Also, I want to clearly state that I DO NOT park in accessible spots nor in private driveways. It’s one thing to take a risk with parking illegally, it’s another thing to be a bad citizen. If I look nearby and still don’t have a legal-ish option, I’ll cede the nearby parking lots to the masses in favor of parking farther away and walking the extra distance. Often, walking from a further spot is faster than circling. Plus, exercise is good for you.
2) Tips Per Delivery
This subject has become somewhat more tricky in recent years. When I started, the pay system was very straightforward: flat fee + tip. Prior to acceptance, your order would look like the below screenshot. You knew you’d earn the flat $5-$6 fee, plus the customer tip.
In 2017, and at least through August 2019, DoorDash moved to a more complicated (and controversial) system. Now, DoorDash guarantees a certain amount over and above the original flat fee, but customer tips may not increase your overall pay. Instead, they decrease DoorDash’s responsibility. You can read more about DoorDash’s issues with tip-stealing here.
In the next example, DoorDash guaranteed $6.25 for the delivery, but the customer didn’t tip anything. So DoorDash paid the full $6.25.
In this example, DoorDash guaranteed $7.04 for the delivery. The customer generously tipped $7.05. As you can see, DoorDash didn’t add that to their $7.04 total, they used it against their own guarantee, only paying the Dasher their self-imposed $1.00 minimum. So the current pay structure offers a higher floor, but a lower ceiling, if that makes sense. More than ever, the fluctuation between high and low-paying orders has shrunk.
Because of this change, my old method of selectively declining low-potential orders somewhat dried up. Instead, I’m now trying to Dash during periods with…
Bonuses are flat amounts placed on top of other earnings and offered during some peak times and locations. They’re never entirely predictable, but they typically fall into heavier times of the day, lunch (11:00am-1:30pm) and dinner (5:00pm-9:00pm).
Sometimes they pop up spontaneously, to encourage Dashers to get out and work. And sometimes they’re promoted in advance, so you can schedule your shifts.
When you receive an order that includes a bonus, it looks like this:
If you’re completing roughly 2 orders per hour, even a modest $2.00/order bonus is going to give you a nice boost.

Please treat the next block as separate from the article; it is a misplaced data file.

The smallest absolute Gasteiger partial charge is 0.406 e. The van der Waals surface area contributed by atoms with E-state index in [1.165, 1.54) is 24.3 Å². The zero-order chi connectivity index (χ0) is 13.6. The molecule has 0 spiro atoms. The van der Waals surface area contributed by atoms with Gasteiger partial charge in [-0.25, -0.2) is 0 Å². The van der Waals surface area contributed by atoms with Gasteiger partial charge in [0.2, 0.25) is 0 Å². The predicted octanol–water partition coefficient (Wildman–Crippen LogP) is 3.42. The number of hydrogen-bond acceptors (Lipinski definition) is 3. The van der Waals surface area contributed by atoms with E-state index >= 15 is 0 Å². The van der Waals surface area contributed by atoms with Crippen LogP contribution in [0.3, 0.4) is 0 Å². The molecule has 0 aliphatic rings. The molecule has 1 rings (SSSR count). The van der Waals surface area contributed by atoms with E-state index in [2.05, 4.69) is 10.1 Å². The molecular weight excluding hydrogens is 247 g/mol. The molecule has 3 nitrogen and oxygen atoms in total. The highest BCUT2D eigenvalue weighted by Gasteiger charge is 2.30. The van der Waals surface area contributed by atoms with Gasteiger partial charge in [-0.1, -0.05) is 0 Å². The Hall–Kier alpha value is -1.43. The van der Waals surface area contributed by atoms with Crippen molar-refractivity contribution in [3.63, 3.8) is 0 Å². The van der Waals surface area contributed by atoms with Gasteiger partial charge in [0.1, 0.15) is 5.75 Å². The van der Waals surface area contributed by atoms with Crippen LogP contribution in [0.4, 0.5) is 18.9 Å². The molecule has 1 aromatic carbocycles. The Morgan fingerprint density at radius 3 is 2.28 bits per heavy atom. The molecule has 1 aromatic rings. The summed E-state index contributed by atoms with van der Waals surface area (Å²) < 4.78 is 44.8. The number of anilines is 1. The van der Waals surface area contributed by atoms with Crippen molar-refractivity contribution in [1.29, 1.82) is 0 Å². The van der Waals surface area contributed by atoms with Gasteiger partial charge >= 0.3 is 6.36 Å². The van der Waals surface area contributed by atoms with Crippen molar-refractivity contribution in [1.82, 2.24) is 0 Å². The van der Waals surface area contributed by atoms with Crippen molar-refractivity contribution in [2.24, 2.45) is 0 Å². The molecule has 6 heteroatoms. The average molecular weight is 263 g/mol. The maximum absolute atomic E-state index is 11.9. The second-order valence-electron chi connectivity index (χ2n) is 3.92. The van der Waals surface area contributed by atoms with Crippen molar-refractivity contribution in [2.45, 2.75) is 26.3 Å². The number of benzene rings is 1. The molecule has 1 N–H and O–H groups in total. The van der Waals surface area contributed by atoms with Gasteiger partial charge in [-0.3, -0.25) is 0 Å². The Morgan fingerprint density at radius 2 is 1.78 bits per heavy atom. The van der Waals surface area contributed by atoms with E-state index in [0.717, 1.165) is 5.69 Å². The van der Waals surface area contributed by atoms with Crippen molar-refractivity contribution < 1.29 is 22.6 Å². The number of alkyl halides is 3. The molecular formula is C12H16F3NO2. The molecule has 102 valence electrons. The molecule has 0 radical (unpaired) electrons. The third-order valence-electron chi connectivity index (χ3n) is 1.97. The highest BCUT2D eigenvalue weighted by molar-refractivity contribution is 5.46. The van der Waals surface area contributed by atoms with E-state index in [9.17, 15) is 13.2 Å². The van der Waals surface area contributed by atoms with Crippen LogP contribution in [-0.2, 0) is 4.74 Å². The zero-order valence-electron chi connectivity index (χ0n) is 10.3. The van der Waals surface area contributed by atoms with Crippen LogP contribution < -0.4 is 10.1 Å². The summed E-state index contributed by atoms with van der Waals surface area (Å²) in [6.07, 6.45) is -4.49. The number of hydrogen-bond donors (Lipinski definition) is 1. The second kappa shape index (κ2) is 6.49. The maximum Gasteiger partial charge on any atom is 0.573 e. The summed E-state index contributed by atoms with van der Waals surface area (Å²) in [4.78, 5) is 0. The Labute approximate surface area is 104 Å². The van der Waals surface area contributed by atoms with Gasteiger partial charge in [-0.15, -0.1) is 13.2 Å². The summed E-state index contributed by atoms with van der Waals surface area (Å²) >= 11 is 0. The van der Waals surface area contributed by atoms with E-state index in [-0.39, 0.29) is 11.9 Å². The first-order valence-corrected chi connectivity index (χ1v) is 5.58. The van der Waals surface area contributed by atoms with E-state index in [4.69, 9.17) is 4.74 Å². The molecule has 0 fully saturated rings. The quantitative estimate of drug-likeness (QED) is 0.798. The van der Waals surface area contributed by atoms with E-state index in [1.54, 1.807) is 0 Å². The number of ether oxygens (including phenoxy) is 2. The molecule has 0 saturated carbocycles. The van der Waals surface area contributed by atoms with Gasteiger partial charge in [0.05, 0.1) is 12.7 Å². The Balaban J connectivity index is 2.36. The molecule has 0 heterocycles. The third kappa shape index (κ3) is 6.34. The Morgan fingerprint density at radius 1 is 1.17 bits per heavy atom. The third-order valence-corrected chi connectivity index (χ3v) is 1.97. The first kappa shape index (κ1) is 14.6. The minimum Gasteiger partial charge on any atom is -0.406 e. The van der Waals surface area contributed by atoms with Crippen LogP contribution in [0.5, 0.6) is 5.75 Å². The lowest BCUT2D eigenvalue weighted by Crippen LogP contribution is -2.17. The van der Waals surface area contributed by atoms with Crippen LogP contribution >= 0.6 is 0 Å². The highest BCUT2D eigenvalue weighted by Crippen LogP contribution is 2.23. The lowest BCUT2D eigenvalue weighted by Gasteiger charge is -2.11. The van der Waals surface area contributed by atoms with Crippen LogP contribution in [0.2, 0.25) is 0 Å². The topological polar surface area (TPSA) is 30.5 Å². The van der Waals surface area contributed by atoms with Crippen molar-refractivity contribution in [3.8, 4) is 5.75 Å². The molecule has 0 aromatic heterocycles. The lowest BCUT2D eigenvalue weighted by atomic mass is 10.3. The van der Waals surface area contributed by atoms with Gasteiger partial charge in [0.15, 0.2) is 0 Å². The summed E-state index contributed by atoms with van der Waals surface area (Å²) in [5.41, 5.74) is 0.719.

Related article: Essential gear every food delivery service driver should have
Practicing the Art of the Selective Decline
When you accept your DoorDash order, you’re committed to it AND you’re unlikely to receive additional orders until you’ve completed the order. Each time you receive a DoorDash order request, the app tells you the restaurant, guaranteed earnings, order value and your current distance to the restaurant.
It also provides a map showing your location, restaurant location and delivery location as well as a 90-second timer for you to decide if you want to accept or decline the order. With some experience, you will be able to quickly determine if this order is worth it, or if it’s too cheap, too far, too traffic-y, etc. From time to time, I can choose to decline an order because I’m betting I can get a more lucrative order within the next few minutes… ESPECIALLY if we’re in a busy dinner rush.
This order below is an automatic, no-brainer decline for me. No way am I spending that time & distance for $5.50.
But there are other orders where I need to consider the circumstances. For instance, here:
Considering the value and the distance driven, it’s average. BUT notice that the order includes 14 items. It’s a HUGE order. Considering that many customers tip according to the value of their order, there’s a chance (not a guarantee, but a chance) they’ll tip handsomely for an order that’s worth $150 or more. Even in the unlikely case I only earn the $8.07, it’s worth the risk.
Tip profiling is an art, not a science. I’ve read dozens of Dasher social media posts about getting a $2 tip on a $200 order, or getting surprisingly generous tips when they least expect it.
DoorDash delivers until 3:30am. Late in the evening, your restaurant options are basically fast food and Wingstop. These orders are typically in the $8-$12 range. Late at night, forget the tip considerations. That’s when you go for volume and hopefully you can get extra orders… especially if there are fewer Dashers on the road to accept them.
Some Final Advice For Dashers
Here are a couple other things I’ve learned:
- Dash when it rains… or during a heat wave, or cold snap. People naturally want to stay indoors in bad weather, and are happy to pay for the privilege of doing so. Put on a jacket, grab an umbrella and get out there!
- Dash during live sporting events, particularly involving your home team. People want to concentrate on the games, and watch them together, so orders tend to be larger. I’ve spent the last four years listening to Golden State Warriors’ playoff games on the radio while Dashing. It’s worth it. I also strongly suggest any nationally-televised football game. Sunday Night, Monday Night, even THURSDAY Night Football. They’re the highest-rated Prime Time shows on television. To a lesser extent, other live TV events do the same. Game of Thrones was a guaranteed busy Sunday. Unfortunately, I’m not sure we’ll ever have a single, non-streaming show that captures the nation’s attention like GoT. Awards shows like the Oscars work as well.
I hope my suggestions boost your DoorDash hourly earnings. Even four years later, I enjoy dashing and appreciate the opportunity to share my observations. So go earn some extra cash and please drive safely!
If you’re interested in signing up for DoorDash and seeing what the experience is like for yourself, please click here. Don’t forget you can (and should) increase your earnings potential by signing up to deliver with Postmates too!
The best way to maximize your ridesharing and delivery income is to sign up for multiple services like Uber Eats, Postmates, and Lyft. That way when one of the apps is slow you can use another one. Or if you get suspended from one account you still have the others. Click here to sign up for more services.
Readers, what do you think of DoorDash and do you think you’d enjoy delivery driving?
Related article: Essential gear every food delivery driver should have
-Dash @ RSG